OSER on land

The federal authority responsible for the OSER system on land is not explicitly specified by any legal or policy document. However, the responsibility of the Ministry of Emergencies for coordinating all emergency rescue units and services on Russian territory (Government of Russia 2003) makes it the de facto coordinating authority for the OSER system on land. The Main Department of the Ministry of Emergencies of Russia in the Murmansk region represents the Ministry of Emergencies in the region and is a central actor in the regional OSER system.

OSER operations on land are conducted in accordance with the Murmansk Regional Oil Spill Contingency Plan (Commission 2008). This plan is developed by the regional Emergency Commission and finalized by the Main Department of the Ministry of Emergencies in the Murmansk region. It defines the order of actions to be taken in case of an oil spill and is valid for five years (Ministry 2004). As the Emergency Commission is a joint body, the regional contingency plan is the product of several authorities (Government of Russia 2003), including the Department for Surveillance at Sea—Murmansk Region of the Federal Supervisory Natural Resources Management Service in the North-West federal district, the MBERSD, the Administration of the Murmansk Marine Port and the Murmansk Regional Centre of Emergency and Ecological Operations (INF 10).

Although the Main Department is largely engaged in the OSER activity in the region (Government of Russia 2003), it has no specialized OSER unit. This task is mainly performed by private emergency response companies. Navecoservice Ltd., established in 2002 (INF 4), is the one that most informants referred to: Navecoservice can handle oil spills of up to 500 tonnes on land (INF 4). The company is also certified to provide oil spill response at sea and on inland water bodies for oil spills up to 100 and 500 tonnes, respectively (INF 4). In addition, Navecoservice drafts contingency plans for oil companies.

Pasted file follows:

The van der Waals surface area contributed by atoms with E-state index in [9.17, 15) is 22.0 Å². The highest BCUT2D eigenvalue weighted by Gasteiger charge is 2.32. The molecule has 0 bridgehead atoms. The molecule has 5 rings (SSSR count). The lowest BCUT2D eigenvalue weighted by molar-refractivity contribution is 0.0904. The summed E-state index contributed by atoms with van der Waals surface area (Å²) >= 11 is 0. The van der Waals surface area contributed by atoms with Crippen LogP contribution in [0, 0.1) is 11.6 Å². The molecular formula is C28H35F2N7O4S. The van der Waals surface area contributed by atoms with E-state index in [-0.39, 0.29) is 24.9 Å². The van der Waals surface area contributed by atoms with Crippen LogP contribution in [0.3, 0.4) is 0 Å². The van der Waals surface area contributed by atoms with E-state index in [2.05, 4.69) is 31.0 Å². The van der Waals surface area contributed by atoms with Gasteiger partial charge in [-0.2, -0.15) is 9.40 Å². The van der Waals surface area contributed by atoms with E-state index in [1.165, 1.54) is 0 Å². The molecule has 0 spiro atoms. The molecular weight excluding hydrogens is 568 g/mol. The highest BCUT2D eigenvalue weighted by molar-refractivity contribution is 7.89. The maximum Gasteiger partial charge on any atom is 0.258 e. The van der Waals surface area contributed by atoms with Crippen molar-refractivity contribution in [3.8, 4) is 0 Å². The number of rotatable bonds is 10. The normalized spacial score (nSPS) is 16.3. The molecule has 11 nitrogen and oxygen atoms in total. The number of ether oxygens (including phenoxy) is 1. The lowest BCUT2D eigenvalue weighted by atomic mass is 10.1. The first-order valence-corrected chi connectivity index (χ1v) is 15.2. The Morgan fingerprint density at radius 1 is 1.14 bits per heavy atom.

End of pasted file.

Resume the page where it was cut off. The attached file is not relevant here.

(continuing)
By law, each oil company is obliged to establish its own OSER unit or to have a contract with a licensed response organization (Government of Russia 2002). In the majority of cases operators prefer to outsource these services. The inclusion of a response provider in a contingency plan implies that it has a license and the available resources to provide oil spill response services for a particular company in case of an incident. The MBERSD and Navecoservice are the main OSER providers in the Murmansk region. However, both organizations are constrained by a lack of funding despite their commercial activities (INF 2; INF 4; INF 13). The MBERSD currently provides services for seven oil reloading terminals (INF 13) while Navecoservice has contracts with more than 60 companies in the Murmansk region (INF 4). Navecoservice has 17 contracts with other organizations and companies that will provide additional equipment and personnel in case of emergency (INF 4).

While professional response organizations are the first to respond to contain and clean up a spill, potential third parties can be engaged in response operations at later stages. This includes diverse organizations that have the equipment required for response operations on shore, municipal search and rescue services and fire brigade teams (Commission 2008). Finally, the military, environmental organizations, the civil population and volunteers can be mobilized during an operation. The work of all parties is to be coordinated and governed by the Emergency Commission.

The Emergency Commission